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View Diary: Romney's Tax Returns May Hide Much More Than Low Taxes (83 comments)

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  •  Looks like a way to avoid state tax? (1+ / 0-)
    Recommended by:
    MKSinSA

    I think Utah's tax is a flat 5%, but that's still a hefty chunk of a change when one's primary source of income is investments (dividends and capital gains).

    •  Massachusetts is not favorable (2+ / 0-)
      Recommended by:
      congenitalefty, PinHole

      Romney claims to be domiciled in Massachusetts, though you never know whether he divides his voting life, his taxing life, and his other lives.  Massachusetts income tax is twice as high on "unearned" (capital gains, dividends and interest not from in-state banks) income as on "earned" (wages) income.  It's not progressive, but it's around 11% on the unearned stuff, if it gets counted here.

      •  where does Romney pay state taxes? (1+ / 0-)
        Recommended by:
        MKSinSA

        Many states let you pay the tax on a portion of your income earned out-of-state, but there does have to be a home state off which the other states' tax bills are subtracted. I assume that state has to be the same one as is shown on the 1040 as the taxpayer's home state.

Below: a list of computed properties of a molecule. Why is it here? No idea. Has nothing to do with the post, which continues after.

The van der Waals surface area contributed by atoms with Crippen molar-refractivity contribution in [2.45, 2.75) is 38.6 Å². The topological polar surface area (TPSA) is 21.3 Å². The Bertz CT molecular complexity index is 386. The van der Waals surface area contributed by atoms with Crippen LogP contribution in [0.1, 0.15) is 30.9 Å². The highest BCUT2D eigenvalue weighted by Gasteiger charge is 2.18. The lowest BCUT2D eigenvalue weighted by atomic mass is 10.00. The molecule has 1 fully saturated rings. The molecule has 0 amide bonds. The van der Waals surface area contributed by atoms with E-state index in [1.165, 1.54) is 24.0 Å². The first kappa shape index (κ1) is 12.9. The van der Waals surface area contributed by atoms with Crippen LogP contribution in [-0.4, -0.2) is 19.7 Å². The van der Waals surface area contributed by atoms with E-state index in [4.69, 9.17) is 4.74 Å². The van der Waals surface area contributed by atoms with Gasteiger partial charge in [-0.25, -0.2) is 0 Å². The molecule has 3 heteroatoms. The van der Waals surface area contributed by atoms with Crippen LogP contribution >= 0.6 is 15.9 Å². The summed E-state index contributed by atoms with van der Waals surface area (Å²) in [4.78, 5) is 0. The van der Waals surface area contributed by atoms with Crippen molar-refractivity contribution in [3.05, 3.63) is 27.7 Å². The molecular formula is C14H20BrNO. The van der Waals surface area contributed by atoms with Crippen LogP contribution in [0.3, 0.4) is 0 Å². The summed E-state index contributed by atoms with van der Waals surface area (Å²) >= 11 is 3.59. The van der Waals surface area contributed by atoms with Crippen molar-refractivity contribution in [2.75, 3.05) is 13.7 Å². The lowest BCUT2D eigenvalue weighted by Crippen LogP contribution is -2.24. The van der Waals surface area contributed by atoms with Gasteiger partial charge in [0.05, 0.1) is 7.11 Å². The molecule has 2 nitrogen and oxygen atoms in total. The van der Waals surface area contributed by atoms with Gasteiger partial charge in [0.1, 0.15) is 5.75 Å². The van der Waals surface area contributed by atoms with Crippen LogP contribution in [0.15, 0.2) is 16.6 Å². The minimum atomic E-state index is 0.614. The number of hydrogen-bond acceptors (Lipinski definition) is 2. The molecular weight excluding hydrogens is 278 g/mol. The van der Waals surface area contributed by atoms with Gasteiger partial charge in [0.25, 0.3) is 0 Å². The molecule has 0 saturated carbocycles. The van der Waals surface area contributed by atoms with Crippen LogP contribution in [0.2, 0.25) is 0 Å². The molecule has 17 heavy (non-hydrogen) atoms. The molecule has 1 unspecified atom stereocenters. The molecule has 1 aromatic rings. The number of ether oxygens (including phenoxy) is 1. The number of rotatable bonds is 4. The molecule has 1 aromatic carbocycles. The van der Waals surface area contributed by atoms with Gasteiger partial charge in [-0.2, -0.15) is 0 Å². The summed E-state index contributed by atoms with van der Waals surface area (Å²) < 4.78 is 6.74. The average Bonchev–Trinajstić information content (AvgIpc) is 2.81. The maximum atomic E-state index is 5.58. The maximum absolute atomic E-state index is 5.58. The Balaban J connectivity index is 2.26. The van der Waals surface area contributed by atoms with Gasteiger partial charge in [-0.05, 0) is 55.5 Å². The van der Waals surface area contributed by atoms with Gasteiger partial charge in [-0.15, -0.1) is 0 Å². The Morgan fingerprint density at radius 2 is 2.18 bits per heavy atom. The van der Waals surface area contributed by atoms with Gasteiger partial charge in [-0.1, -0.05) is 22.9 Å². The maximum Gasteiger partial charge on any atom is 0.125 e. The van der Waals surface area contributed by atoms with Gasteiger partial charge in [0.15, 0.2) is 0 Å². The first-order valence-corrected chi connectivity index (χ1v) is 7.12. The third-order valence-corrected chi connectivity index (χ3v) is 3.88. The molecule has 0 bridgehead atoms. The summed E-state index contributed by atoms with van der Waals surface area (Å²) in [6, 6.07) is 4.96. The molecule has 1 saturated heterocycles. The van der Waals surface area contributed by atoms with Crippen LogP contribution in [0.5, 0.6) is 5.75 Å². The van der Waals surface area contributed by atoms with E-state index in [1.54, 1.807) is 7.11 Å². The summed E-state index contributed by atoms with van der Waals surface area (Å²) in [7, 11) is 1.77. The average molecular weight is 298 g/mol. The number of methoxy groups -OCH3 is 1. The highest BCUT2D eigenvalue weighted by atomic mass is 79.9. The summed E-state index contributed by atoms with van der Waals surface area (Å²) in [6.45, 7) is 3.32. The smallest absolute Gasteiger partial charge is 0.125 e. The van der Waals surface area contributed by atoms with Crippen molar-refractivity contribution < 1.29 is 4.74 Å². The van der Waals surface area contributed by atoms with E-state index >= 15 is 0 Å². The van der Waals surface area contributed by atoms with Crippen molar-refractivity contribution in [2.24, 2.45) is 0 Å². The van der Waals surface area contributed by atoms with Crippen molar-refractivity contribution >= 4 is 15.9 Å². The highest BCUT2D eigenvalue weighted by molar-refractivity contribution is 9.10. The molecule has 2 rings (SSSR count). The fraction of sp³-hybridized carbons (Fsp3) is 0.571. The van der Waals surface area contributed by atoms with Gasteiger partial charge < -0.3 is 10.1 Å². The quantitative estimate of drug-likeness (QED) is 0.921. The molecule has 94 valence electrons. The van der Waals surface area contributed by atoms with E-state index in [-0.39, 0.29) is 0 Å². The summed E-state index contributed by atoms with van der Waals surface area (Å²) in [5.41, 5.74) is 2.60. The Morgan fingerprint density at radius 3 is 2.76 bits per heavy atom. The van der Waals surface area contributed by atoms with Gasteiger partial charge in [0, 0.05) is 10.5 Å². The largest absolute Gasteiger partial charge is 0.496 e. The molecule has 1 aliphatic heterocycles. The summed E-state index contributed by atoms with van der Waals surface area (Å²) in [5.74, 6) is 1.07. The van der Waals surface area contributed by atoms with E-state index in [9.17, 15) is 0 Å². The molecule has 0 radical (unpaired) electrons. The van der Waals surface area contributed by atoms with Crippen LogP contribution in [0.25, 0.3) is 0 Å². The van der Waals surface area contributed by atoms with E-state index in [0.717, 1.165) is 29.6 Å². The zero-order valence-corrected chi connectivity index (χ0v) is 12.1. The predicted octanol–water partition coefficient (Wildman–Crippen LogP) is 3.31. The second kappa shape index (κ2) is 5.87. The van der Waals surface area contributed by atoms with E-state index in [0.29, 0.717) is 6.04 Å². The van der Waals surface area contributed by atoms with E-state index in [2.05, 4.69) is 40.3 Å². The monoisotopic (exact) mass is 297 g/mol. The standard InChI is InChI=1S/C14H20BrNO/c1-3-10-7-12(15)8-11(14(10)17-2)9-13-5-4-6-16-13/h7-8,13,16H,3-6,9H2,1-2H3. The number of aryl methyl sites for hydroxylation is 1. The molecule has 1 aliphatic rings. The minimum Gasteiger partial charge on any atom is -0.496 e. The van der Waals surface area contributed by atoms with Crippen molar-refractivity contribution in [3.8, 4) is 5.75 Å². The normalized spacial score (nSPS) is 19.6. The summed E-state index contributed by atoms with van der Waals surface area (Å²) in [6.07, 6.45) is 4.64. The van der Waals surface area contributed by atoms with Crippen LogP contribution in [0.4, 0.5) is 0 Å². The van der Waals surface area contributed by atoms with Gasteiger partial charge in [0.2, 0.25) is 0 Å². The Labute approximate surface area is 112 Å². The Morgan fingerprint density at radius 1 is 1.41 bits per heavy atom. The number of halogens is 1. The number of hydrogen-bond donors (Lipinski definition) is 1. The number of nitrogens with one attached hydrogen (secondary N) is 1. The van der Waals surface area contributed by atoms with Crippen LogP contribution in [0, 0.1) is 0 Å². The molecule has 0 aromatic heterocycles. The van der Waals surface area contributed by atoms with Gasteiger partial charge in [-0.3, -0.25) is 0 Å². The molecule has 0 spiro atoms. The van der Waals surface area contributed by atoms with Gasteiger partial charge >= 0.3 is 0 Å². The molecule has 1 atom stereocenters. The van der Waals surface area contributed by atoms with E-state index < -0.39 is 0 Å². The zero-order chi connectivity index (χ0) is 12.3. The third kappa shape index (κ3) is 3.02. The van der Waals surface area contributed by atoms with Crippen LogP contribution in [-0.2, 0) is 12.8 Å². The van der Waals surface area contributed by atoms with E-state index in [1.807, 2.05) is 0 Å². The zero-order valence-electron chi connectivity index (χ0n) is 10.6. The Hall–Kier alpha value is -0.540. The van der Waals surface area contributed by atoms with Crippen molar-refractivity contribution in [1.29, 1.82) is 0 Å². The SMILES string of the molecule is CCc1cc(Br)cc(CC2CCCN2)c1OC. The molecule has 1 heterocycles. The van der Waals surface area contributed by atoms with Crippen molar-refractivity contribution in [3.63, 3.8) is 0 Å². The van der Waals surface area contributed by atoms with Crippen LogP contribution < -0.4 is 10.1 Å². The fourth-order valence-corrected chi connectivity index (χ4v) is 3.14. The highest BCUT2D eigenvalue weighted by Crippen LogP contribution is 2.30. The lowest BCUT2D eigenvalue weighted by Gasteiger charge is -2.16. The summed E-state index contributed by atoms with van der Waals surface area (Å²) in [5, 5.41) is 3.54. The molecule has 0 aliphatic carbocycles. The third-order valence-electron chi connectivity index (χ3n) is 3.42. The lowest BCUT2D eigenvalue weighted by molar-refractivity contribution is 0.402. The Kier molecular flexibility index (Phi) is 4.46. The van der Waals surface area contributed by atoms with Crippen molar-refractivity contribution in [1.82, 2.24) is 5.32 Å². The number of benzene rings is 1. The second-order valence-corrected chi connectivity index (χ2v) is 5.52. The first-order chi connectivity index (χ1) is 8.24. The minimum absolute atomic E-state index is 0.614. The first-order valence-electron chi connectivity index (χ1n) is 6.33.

It would be interesting, I think, to see how he divvies up his state tax eligibility. For instance, I know that NH, where at least one of Romney's homes is located, doesn't tax earned income at all but does tax interest and dividends (and capital gains??). Would he report his salary (if he has one) in NH, but place his investment income in some other state with a tax code more favorable to that class of income?

        Labor is prior to, and independent of, capital. Capital is only the fruit of labor, and could never have existed if labor had not first existed. Labor is the superior of capital, and deserves much the higher consideration. -- K.Marx A.Lincoln

        by N in Seattle on Fri Sep 28, 2012 at 09:20:50 PM PDT

        [ Parent ]

        •  If he's a MA resident, he pays tax on 100% (3+ / 0-)
          Recommended by:
          Kane in CA, N in Seattle, VClib

          of his income to MA regardless of where it's earned.  They'll give a credit for taxes paid to other states, but will tax the excess if the other state has a lower rate.  

          Example: I live in NY, w/ a 9% rate (rounding), I work in CT with a 5% rate.  I pay 5% to CT on my salary earned in CT, and pay the difference of 4% to NY.

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